In India, one farmer commits suicide every 30 minutes. A new report on the issue from the Center for Human Rights and Global Justice at New York University Law School offers a damning indictment of Bt cotton. The report's co-author, Smita Narula, summed up the problems with the crop: "The Bt cottonseed ... requires two resources that are already scarce for most Indian smallholder farmers. That's money and water. Bt cottonseeds cost anywhere from two times to 10 times as much as regular cottonseed, and they also require a great deal more water in order to yield successful crops.
"The farmers often go to private moneylenders, who charge exorbitant interest rates, to purchase the seeds, on the promises and based on aggressive marketing that they will bring greater financial security. But then, because 65 percent of cotton farms in India are rain-fed and don't have access to irrigation, the crops inevitably fail... So they've gone into insurmountable debt to purchase the inputs. They don't have the yields. They repeat this cycle for a couple of seasons. And by the end of it, they're simply trapped in a cycle that they can't get out of, and they consume the very pesticide that they purchased, in order to kill themselves."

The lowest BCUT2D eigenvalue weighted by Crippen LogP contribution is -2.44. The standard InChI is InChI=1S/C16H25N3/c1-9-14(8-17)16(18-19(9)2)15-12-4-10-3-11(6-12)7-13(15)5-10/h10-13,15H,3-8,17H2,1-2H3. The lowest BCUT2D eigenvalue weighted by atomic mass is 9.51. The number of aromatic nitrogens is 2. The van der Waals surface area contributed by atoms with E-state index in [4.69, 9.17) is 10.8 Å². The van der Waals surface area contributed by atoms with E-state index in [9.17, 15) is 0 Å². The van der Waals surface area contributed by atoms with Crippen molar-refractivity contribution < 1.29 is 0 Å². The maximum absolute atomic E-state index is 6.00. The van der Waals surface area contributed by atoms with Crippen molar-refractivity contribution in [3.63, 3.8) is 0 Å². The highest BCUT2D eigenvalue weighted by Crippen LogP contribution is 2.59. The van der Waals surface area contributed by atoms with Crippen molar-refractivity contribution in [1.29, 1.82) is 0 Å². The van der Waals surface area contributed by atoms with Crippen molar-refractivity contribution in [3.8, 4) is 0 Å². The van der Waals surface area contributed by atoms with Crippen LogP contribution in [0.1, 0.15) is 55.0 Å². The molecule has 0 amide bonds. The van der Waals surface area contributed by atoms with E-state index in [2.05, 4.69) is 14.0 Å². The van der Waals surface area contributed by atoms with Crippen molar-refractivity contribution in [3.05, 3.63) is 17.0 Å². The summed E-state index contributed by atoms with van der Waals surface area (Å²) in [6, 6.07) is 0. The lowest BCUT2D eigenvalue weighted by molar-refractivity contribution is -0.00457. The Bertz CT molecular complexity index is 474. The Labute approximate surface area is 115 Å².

+ INDIA'S GOVERNMENT LIKELY TO KEEP BT BRINJAL MORATORIUM
The moratorium imposed on Bt brinjal last year is likely to continue, despite the expert committee, set up by the environment ministry, favouring "limited release" of the crop. Environment minister Jairam Ramesh has made it clear that his ministry is against such a move.
"There is no such thing as limited release," Ramesh said. The moratorium was imposed in February 2010 because there was insufficient evidence on the crop's health and environmental impacts. Over a year later, there is hardly any more evidence.
+ CODEX POISED TO ADOPT NEW GM LABELLING GUIDELINES
The Codex Alimentarius Commission is a UN agency which sets international norms for food safety and the food trade. After nearly two decades of debate, the Codex Committee on Food Labeling has finally adopted a Guideline on labeling of GM foods. The Guideline will provide some protection from the World Trade Organization for national-scale GM-labeling programs around the world. For a country considering whether to have a labeling scheme or not, this means US diplomats can no longer whisper in their ear that they could face a WTO trade dispute as a result.
+ COMMERCIAL INTERESTS SHAPE PEER REVIEWED STUDIES ON GM